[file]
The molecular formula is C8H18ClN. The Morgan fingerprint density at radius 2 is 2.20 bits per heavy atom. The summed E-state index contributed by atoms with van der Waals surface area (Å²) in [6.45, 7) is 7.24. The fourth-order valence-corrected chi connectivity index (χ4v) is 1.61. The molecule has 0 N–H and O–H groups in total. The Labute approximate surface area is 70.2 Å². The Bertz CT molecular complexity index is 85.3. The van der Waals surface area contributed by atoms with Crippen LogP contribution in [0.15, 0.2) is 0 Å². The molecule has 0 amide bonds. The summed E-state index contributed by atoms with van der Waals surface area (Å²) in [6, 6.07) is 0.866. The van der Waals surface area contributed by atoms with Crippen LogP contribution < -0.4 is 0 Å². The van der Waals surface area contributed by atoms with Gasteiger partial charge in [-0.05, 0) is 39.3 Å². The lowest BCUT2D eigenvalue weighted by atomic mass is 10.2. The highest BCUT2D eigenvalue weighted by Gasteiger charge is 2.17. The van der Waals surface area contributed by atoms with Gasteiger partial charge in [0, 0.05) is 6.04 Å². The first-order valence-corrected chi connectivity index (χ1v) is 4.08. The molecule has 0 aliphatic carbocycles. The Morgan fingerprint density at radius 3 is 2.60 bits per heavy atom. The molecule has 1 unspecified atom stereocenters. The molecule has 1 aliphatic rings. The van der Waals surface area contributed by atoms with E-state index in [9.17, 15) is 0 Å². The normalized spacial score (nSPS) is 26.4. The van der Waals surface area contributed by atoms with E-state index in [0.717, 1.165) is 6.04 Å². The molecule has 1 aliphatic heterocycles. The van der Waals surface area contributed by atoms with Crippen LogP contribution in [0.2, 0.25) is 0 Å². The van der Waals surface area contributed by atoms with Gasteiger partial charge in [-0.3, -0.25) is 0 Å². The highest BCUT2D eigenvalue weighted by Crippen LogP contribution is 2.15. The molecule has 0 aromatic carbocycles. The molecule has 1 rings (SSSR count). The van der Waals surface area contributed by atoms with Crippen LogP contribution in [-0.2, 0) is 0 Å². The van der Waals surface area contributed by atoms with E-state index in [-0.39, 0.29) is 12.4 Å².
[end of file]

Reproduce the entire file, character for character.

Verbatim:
The molecular formula is C8H18ClN. The Morgan fingerprint density at radius 2 is 2.20 bits per heavy atom. The summed E-state index contributed by atoms with van der Waals surface area (Å²) in [6.45, 7) is 7.24. The fourth-order valence-corrected chi connectivity index (χ4v) is 1.61. The molecule has 0 N–H and O–H groups in total. The Labute approximate surface area is 70.2 Å². The Bertz CT molecular complexity index is 85.3. The van der Waals surface area contributed by atoms with Crippen LogP contribution in [0.15, 0.2) is 0 Å². The molecule has 0 amide bonds. The summed E-state index contributed by atoms with van der Waals surface area (Å²) in [6, 6.07) is 0.866. The van der Waals surface area contributed by atoms with Crippen LogP contribution < -0.4 is 0 Å². The van der Waals surface area contributed by atoms with Gasteiger partial charge in [-0.05, 0) is 39.3 Å². The lowest BCUT2D eigenvalue weighted by atomic mass is 10.2. The highest BCUT2D eigenvalue weighted by Gasteiger charge is 2.17. The van der Waals surface area contributed by atoms with Gasteiger partial charge in [0, 0.05) is 6.04 Å². The first-order valence-corrected chi connectivity index (χ1v) is 4.08. The molecule has 0 aliphatic carbocycles. The Morgan fingerprint density at radius 3 is 2.60 bits per heavy atom. The molecule has 1 unspecified atom stereocenters. The molecule has 1 aliphatic rings. The van der Waals surface area contributed by atoms with E-state index in [9.17, 15) is 0 Å². The normalized spacial score (nSPS) is 26.4. The van der Waals surface area contributed by atoms with E-state index in [0.717, 1.165) is 6.04 Å². The molecule has 1 aliphatic heterocycles. The van der Waals surface area contributed by atoms with Crippen LogP contribution in [0.2, 0.25) is 0 Å². The van der Waals surface area contributed by atoms with Gasteiger partial charge in [-0.3, -0.25) is 0 Å². The highest BCUT2D eigenvalue weighted by Crippen LogP contribution is 2.15. The molecule has 0 aromatic carbocycles. The molecule has 1 rings (SSSR count). The van der Waals surface area contributed by atoms with Crippen LogP contribution in [-0.2, 0) is 0 Å². The van der Waals surface area contributed by atoms with E-state index in [-0.39, 0.29) is 12.4 Å².